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 Forum index » Advanced Topics » Additional Software (PETs, n' stuff) » Browsers and Internet
Chromium 18 in puppy 525 lucid
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disciple

Joined: 20 May 2006
Posts: 6439
Location: Auckland, New Zealand

PostPosted: Sat 28 Jan 2012, 20:05    Post_subject:  

So if you don't have the plugin and firefox is sending things to VLC to play outside the browser, any bugs relating to the plugin and chrome are irrelevant - your problem is that your puppy is configured to tell chromium to use gnome-mplayer, not VLC.
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willem1940NLD

Joined: 06 Jul 2010
Posts: 205
Location: Sittard, Limburg, The Netherlands

PostPosted: Sat 28 Jan 2012, 22:13    Post_subject:  

You may be right .... unlike in Firefox, I cannot check/manipulate "applications" in Chromium and importing from Firefox does not include preferences of the kind.

I do not know whether or not "the plugin" is on board, don't know how to check or what it looks like.
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disciple

Joined: 20 May 2006
Posts: 6439
Location: Auckland, New Zealand

PostPosted: Sun 29 Jan 2012, 08:44    Post_subject:  

The plugin is used to play things inside the browser, instead of opening a separate VLC window. If videos (other than Flash videos and maybe those new html5 video things that I've never seen) play inside Firefox, then you have the plugin is installed. But I don't think you do, because if you did I don't think you would need to configure Firefox to use VLC - it detects plugins automatically.

Some of your links indicate that the VLC browser plugin does not work properly in Chromium/Chrome, so you should probably try to find out how to tell Chrome to open things externally in VLC, instead of trying to find the browser plugin.
Alternatively, you could pursue the possibility of making gnome-mplayer and the gecko-mediaplayer play these file types. They play fine on normal distros without installing anything like a special "ubuntu restricted" package, but even on Ubuntu it sounds like they should work if that package is installed... If you want to pursue that option you might like to start a new thread.

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willem1940NLD

Joined: 06 Jul 2010
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Location: Sittard, Limburg, The Netherlands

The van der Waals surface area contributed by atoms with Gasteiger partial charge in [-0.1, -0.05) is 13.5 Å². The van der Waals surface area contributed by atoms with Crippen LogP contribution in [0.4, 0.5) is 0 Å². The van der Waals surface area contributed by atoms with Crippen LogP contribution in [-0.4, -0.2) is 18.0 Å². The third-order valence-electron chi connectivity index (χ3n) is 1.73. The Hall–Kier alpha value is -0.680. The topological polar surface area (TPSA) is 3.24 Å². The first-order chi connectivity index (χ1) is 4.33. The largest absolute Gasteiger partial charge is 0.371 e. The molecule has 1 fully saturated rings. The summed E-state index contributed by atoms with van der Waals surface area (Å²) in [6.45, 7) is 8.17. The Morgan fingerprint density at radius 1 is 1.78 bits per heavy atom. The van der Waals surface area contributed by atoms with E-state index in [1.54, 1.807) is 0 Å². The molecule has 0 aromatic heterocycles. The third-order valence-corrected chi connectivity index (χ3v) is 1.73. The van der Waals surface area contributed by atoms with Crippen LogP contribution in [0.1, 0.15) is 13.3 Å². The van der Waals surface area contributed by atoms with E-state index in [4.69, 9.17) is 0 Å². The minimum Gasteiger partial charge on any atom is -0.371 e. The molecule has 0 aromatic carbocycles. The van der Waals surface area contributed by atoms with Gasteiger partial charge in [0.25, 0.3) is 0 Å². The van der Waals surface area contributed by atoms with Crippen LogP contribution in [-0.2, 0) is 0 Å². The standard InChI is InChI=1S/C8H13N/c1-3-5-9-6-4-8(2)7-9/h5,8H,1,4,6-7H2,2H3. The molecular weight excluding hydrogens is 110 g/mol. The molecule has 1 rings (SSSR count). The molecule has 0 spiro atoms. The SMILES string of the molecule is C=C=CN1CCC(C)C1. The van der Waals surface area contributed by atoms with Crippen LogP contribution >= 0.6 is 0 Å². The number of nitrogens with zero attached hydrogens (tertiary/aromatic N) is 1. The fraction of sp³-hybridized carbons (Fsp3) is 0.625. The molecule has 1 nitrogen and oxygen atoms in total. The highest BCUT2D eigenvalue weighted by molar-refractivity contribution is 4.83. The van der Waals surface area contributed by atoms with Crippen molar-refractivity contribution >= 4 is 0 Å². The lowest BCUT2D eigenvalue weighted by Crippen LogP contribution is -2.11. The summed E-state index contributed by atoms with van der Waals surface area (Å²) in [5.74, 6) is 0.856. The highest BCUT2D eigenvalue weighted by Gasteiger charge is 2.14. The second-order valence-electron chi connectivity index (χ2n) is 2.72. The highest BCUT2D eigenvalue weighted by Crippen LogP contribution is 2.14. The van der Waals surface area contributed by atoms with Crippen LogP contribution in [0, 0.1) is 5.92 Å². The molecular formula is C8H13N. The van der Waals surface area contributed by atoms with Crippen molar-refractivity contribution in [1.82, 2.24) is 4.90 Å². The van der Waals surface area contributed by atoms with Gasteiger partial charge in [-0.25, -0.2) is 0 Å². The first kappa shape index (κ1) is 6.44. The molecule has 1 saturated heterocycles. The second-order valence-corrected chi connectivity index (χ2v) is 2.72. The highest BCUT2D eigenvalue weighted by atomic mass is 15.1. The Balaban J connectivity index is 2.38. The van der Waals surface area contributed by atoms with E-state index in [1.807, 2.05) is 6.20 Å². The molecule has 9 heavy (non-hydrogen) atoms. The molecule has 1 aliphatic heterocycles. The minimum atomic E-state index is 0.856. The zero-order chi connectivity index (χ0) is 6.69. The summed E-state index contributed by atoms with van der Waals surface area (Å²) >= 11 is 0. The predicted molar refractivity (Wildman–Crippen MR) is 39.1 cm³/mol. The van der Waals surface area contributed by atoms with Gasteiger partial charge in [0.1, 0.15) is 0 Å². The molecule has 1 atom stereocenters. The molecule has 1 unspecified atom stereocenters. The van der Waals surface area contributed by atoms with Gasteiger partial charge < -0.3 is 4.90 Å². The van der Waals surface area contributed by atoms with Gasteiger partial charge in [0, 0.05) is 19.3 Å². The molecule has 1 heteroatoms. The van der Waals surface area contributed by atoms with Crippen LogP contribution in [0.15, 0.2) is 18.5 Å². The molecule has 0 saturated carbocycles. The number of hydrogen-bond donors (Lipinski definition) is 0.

PostPosted: Sun 29 Jan 2012, 11:57    Post_subject:  

Not quite .... because no open-source distro comes with the non-free codecs.

I traced and installed some 15 "restricted" packages, maybe partly double or useless, which now indeed make the traditional players reproduce some of the *.wmv, *.avi and *.mpeg .... opened by Chromium.

My impression is that these "formats" each are in fact bundles of formats, as for instance not all *.wmv will play in Linux, so the "restricted" surrogates in Linux are never complete.

Nevertheless, Linux is sufficiently attractive to me, even though I cannot have all I want.
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disciple

Joined: 20 May 2006
Posts: 6439
Location: Auckland, New Zealand

PostPosted: Mon 30 Jan 2012, 02:29    Post_subject:  

Quote:
Not quite .... because no open-source distro comes with the non-free codecs.

I guess it depends what you call an "open-source distro" then. For example, I don't need to install any extra packages like that to play avi and most wmv files on Arch linux. It does need an extra package to play slightly more obscure formats such as "Windows Media Video DMO" and recent realaudio versions - that is because these require windows dlls which are not open source. Most wmv and avi files etc are played with fully open source code.

I think Ubuntu may not include asf (or mpeg2, or mp3 encoding) support because people (Microsoft in the case of asf) claim they own patents on these formats... at least in the backward US.

Quote:
for instance not all *.wmv will play in Linux, so the "restricted" surrogates in Linux are never complete.

You can't play wmv files with encryption/DRM in Linux.

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